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Salam was the son of Salim Salam , the scion of a prominent Sunni Muslim family who was a prominent politician both under Ottoman rule and then during the French Mandate. The younger Salam got his first taste of politics in 1941, when he started campaigning against French and British mandates in the Levant and Palestine. He was joined in this endeavour by Abdel-Hamid Karami , a legislator from Tripoli.
In 1943, Salam was elected to the National Assembly from a Beirut constituency. After founding Middle East Airlines in 1945, Salam was appointed Minister of the Interior in 1946 - his first cabinet position. Six years later, he became Prime Minister for the first time, on 14 September 1952. His administration lasted only four days; under the pressure of strikes and demonstrations, President Béchara El-Khoury was forced to resign. Salam's government resigned too. He was recalled on 1 May 1953 by the new President, Camille Chamoun (whose election Salam had supported); this time, his term of office lasted 106 days, until 16 August.
Salam was appointed Oil Minister by Prime Minister Abdullah Aref al-Yafi in 1956, and negotiated deals the Aramco and Tapeline companies to connect the Zahrani and Baddawi refineries with oilfields in Saudi Arabia and Iraq. President Chamoun's support for the British, French, and Israeli invasion of Egypt during the Suez Crisis, however, led both Yafi and Salam to resign in protest. He participated in demonstrations that followed, was wounded, and was subsequently placed under arrest while recovering in hospital. He was released after a five-day hunger strike, however.
In the parliamentary election of 1957, Salam lost his seat, as did Yafi, Rashid Karami (Abdel-Hamid Karami's son), and Kamal Jumblatt. Allegations of vote rigging were never proved, but that the constituencies were gerrymandered was little disputed. The four formed an opposition bloc, which led an armed rebellion for five months in 1958 against President Chamoun's reported plans to seek a second term and to join he pro-Western Baghdad Pact. The rebellion ended only with the election of General Fuad Chehab, who was perceived as a moderate, as President in September; Salam called off the rebellion with what was to become his trademark slogan: "No winner, no loser."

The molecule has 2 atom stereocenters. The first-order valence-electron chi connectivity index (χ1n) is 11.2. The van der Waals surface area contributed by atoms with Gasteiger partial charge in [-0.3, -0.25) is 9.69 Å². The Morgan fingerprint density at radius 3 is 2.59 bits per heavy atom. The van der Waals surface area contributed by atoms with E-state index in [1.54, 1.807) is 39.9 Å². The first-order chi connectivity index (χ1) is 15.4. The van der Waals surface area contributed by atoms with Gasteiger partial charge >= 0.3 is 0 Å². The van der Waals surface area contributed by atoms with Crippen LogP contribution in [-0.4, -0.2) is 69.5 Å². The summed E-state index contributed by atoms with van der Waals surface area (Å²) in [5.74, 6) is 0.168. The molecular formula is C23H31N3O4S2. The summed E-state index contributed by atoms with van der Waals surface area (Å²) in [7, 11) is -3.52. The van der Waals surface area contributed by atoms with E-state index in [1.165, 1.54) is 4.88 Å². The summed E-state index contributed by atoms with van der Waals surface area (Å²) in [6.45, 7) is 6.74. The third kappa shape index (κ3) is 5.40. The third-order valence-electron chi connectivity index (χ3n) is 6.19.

Salam became Prime Minister again on 2 August 1960, and remained in office until 31 October 1961. He broke with President Chehab, however, over what he saw as the granting of undue powers to the police. Throughout the 1960s he opposed the "police state" that he accused Chehab and his chosen successor, Charles Hélou, of trying to establish, and in 1968 he spoke out against political interference by military intelligence. His opposition to Chehabist rule intensified, and in 1970, he helped to assemble a parliamentary coalition that elected Suleiman Frangieh to the presidency, by one vote, over the Chehabist candidate Elias Sarkis.
Frangieh appointed Salam Prime Minister for the fourth time on 13 October 1970. This administration, which lasted until 25 April 1973, was his longest. He fell out with Frangieh and resigned as Prime Minister in the wake of an Israeli commando raid in Beirut, which killed three Palestinian leaders, in protest against Frangieh's refusal to dismiss the army commander, General Iskandar Ghanem , for negligence. Salam declared that he would not accept the post of Prime Minister again.
Out of office, Salam remained influential. In the wake of the Israeli invasion of Lebanon in 1982, he mediated between the United States envoy, Philip Habib and the PLO chairman Yasser Arafat, securing the removal of the Palestinian military presence in Lebanon. He opposed the election to the Presidency of Bachir Gemayel, but was reconciled to him after the election and began working with him on a number of reform proposals. When Gemayel was assassinated on 14 September of that year, without having taken office, Salam supported his brother, Amine Gemayel, for the Presidency and persuaded most Muslim National Assembly members to vote for him.
In 1985, Salam went into exile in Geneva, Switzerland, after surviving two assassination attempts. He had angered the Syrian government and hardline Muslim groups with the conciliatory stands he had taken at peace conferences held at Geneva and Lausanne the year before, and he did not feel safe to return to Lebanon until 1994. From exile, however, he played a key role in the negotiations that led to the Taif Agreement of 1989, which eventually led to the end of the civil war.
A noted philanthropist, Salam headed Makassed , an educational and healthcare charity, from 1957 to 1982, when he was succeeded by his son Tammam , who is now a parliamentarian in his own right. In addition to Tammam, Salam had two other sons (Faisal, who was killed in an automobile accident in 1996, and Amr , a businessman), and two daughters (Thurayya and Anbara) with his wife, Tamima Reda Mardam-Beik , whom he married in 1941. He died of a heart attack on 21 January 2000.
|- style="text-align: center;" | width="30%" |Preceded by:
Khaled Chehab | width="40%" style="text-align: center;" |Prime Minister of Lebanon
1953 | width="30%" |Succeeded by:
Abdullah Aref al-Yafi
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